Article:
Teen at center of vaccination lawsuit catches chickenpox

The Kentucky high school senior at the center of a vaccination lawsuit has allegedly come down with the chicken pox.

The teen’s lawyer reportedly told the Cincinnati Enquirer that his client was diagnosed with the virus last week and that “he’s a little itchy.”

The diagnosis comes weeks after 18-year-old Jerome Kunkel first landed in the headlines for the lawsuit he filed against his state’s health department, which had barred him from participating in his school’s basketball season over his refusal to get the chickenpox vaccine.

The rule was instated after a chickenpox outbreak took place at the Assumption Academy, where Kunkel is enrolled, which is associated with Our Lady of the Sacred Heart Church in Union. After 32 students came down with the illness, the health department said that unvaccinated students were not allowed to attend school until 21 days after the onset of a rash on the last student or staff member.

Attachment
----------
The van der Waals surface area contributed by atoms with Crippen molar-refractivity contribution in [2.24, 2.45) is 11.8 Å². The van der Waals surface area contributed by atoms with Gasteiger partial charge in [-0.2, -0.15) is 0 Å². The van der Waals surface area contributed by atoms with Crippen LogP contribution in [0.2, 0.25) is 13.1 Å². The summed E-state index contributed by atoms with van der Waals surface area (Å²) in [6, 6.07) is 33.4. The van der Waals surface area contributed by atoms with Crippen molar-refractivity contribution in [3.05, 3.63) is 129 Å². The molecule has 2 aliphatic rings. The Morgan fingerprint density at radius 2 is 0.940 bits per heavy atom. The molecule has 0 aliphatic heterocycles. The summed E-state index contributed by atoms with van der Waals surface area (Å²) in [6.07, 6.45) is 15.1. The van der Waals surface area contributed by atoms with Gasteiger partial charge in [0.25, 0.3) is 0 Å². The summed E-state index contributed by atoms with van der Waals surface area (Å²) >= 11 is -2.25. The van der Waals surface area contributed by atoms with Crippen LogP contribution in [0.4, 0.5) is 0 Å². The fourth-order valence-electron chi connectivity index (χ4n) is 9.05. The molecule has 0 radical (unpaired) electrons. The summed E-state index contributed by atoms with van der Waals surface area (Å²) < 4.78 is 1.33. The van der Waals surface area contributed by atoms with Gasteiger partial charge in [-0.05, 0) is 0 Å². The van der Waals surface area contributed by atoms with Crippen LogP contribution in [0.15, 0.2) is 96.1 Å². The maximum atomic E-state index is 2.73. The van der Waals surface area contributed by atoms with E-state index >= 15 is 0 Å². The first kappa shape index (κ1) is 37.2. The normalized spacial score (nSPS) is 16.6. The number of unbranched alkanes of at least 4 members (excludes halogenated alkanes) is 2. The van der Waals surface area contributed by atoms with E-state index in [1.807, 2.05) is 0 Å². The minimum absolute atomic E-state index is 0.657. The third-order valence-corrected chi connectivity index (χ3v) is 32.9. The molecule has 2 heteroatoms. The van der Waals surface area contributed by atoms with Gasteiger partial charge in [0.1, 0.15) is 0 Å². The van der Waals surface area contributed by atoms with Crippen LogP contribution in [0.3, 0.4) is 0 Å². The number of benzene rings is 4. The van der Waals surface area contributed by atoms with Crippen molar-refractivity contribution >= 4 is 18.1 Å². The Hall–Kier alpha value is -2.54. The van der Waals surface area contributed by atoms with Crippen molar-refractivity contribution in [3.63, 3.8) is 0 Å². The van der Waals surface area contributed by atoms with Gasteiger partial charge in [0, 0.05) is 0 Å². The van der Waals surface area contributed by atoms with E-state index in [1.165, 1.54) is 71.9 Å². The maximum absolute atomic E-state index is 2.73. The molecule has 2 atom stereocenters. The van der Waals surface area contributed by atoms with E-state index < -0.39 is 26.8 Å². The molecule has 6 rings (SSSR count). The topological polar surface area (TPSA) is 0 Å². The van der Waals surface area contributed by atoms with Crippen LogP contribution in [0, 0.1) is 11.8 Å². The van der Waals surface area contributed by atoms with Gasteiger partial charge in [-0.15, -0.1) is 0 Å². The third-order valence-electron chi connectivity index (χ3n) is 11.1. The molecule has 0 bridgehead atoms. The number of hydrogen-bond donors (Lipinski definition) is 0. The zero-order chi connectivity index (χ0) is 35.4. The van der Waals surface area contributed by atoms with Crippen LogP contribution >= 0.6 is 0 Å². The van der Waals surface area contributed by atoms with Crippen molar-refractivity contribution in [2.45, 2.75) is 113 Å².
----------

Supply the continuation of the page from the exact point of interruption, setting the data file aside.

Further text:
Kunkel claimed the vaccine was “derived from aborted fetal cells,” which he considers “immoral illegal and sinful.”

While some Catholics take issue with the fact that some vaccines were derived from cells taken from two fetuses who were aborted in the 1960s, the National Catholic Bioethics Center notes that a tiny sample of those cells were multiplied to create viruses that were, in turn, used to develop vaccines and that today’s vaccines are far removed from those cells because the cell lines have grown independently.

Two dozen other students joined Kunkel’s lawsuit. His lawyer, Christopher Wiest, told the news outlet that about half of his clients had come down with the contagious virus since the filing.

The virus is a highly contagious illness that can cause itchy, blister-like rash on patients that first appears on the chest, back and face. It can be serious in babies, adolescents, people with weakened immune systems, adults and pregnant women.

According to the Centers for Disease Control and Prevention (CDC), the best way to prevent the virus is to receive the vaccine.

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